Here is an excerpt from a white paper I just published on how and where a ground source heat pump can be utilized to gain LEED certification.
By now, nearly everyone has at least heard of LEED but not many understand what it means to be LEED-certified or how best to earn certification. Developed by the US Green Building Council (USGBC), LEED stands for “Leadership in Energy and Environmental Design”. Simply put, LEED is a grading system for sustainable building design and construction.
The goal of the program is to encourage the construction of buildings that use less energy, water and natural resources in order to minimize the impact of a structure on the local environment during construction and throughout its useful life. Needless to say, geothermal heating and cooling systems can go a long way to supporting all of these goals.
The LEED rating system works by requiring a minimum level of performance through prerequisites organized under eight different categories. Once you are able to meet the minimum performance requirements in each category, any improvements above and beyond are rewarded through a points system. The eight categories are:
Innovation & Design Process (ID) Find innovative ways to enhance your home’s efficiency, comfort and durability. A maximum of 11 points is available in this category.
Location & Linkages (LL) Select property that is close to work, school, shopping, access to mass transit, etc. A maximum of 10 points is available in this category.
Sustainable Sites (SS) Protect natural habitat, minimize the effect of storm runoff and water usage on site, etc. through non-destructive construction practices and site development. A maximum of 22 points is available in this category.
Water Efficiency (WE) Reduce water usage in your home and find creative ways to reuse it, inside and out. A maximum of 15 points is available in this category.
Energy & Atmosphere (EA) Cut the energy usage of your home and resulting environmental pollution, mainly through improvements to the building envelope and heating and cooling system design. A maximum of 38 points is available in this category.
Materials & Resources (MR) Use construction materials manufactured via sustainable methods from recycled or environmentally-friendly raw material. Minimize waste during construction. A maximum of 16 points is available in this category.
Indoor Environmental Quality (EQ) Minimize the creation of and exposure to pollutants and maximize fresh air indoors through energy efficient means. A maximum of 21 points is available in this category.
Awareness & Education (AE) Educate you, the homeowner, tenant, or building manager about the operation and maintenance of the green features of your home. A maximum of 3 points is available in this category.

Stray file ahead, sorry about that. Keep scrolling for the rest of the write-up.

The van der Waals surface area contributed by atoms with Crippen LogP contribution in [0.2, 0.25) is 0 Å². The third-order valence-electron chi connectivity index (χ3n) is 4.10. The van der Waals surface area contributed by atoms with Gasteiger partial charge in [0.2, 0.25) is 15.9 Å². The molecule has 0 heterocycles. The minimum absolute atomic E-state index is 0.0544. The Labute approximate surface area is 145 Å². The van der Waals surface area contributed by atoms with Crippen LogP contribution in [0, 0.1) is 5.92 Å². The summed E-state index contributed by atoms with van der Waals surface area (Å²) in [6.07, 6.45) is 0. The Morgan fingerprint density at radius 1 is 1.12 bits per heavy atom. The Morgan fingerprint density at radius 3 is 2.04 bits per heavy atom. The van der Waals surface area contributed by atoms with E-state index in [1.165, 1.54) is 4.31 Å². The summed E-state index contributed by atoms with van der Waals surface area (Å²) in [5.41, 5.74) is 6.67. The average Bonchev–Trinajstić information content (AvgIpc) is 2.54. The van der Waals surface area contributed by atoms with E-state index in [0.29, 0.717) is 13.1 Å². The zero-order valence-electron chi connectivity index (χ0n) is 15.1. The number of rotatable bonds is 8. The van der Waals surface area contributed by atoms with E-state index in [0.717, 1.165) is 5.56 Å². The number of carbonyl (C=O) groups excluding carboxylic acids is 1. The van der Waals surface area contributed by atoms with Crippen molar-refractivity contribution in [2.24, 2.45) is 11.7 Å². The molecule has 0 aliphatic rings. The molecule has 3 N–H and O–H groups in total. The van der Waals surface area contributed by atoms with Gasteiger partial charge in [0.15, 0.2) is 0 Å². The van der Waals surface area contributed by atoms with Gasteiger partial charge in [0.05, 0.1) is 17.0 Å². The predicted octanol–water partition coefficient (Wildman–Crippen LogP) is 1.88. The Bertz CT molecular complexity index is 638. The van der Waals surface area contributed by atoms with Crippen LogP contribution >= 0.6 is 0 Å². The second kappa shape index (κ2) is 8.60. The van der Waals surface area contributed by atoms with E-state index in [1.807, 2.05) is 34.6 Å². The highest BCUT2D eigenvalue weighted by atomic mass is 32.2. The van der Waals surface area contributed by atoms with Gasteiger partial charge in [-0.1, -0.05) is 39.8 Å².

With nearly 52% of all U.S. residential electricity consumption going to comfort systems and hot water generation it only makes sense that the Energy and Atmosphere (EA) category makes up a big chunk of your possible LEED points. A maximum of 38 points is available in the EA category which is nearly 28% of the 136 available points. The 38 EA points are spread across multiple subcategories the most important of which are space heating & cooling, domestic hot water generation and refrigerant management.
And wouldn’t you guess… a major portion of the points available in this category can be captured with the right HVAC system (and by right I mean geothermal). The remarkable GSHP system, dubbed by the EPA as “the most energy efficient, environmentally clean and cost effective space conditioning system available” can help you capture 10 of the 38 points within this category.
At first blush, 10 points may not seem like much, but it is always important to keep things in perspective. As you can see from Table 1, if the goal is to achieve LEED Silver status on your new home, the 10 points you earn with a GSHP system will account for 17% of the 60 points needed. If you decide to shoot for the moon and achieve LEED Platinum status, the points from the GSHP system will account for 11% of the 90 points needed.
To obtain the remaining 28 points in Energy and Atmosphere, you will need to upgrade your insulation, take measures to tighten up your home and reduce air infiltration (envelope leakage), upgrade your windows, use high-efficiency lighting, buy Energy Star rated appliances, etc.
By installing a GSHP system, you will be able to maximize your LEED score in three subcategories in this category: space heating and cooling, domestic hot water and refrigerant management.
Download the Full White Paper
You can download the full white paper “Let Geo LEED the way” here to understand the role geothermal heating and cooling systems play in the achievement of LEED certification. The paper breaks down how LEED points are accumulated, the specific categories GSHP systems affect and how to maximize your points with GSHP. To find geothermal training, taught by Ryan Carda go to HeatSpring Learning Institute course pages or check out GeoConnections.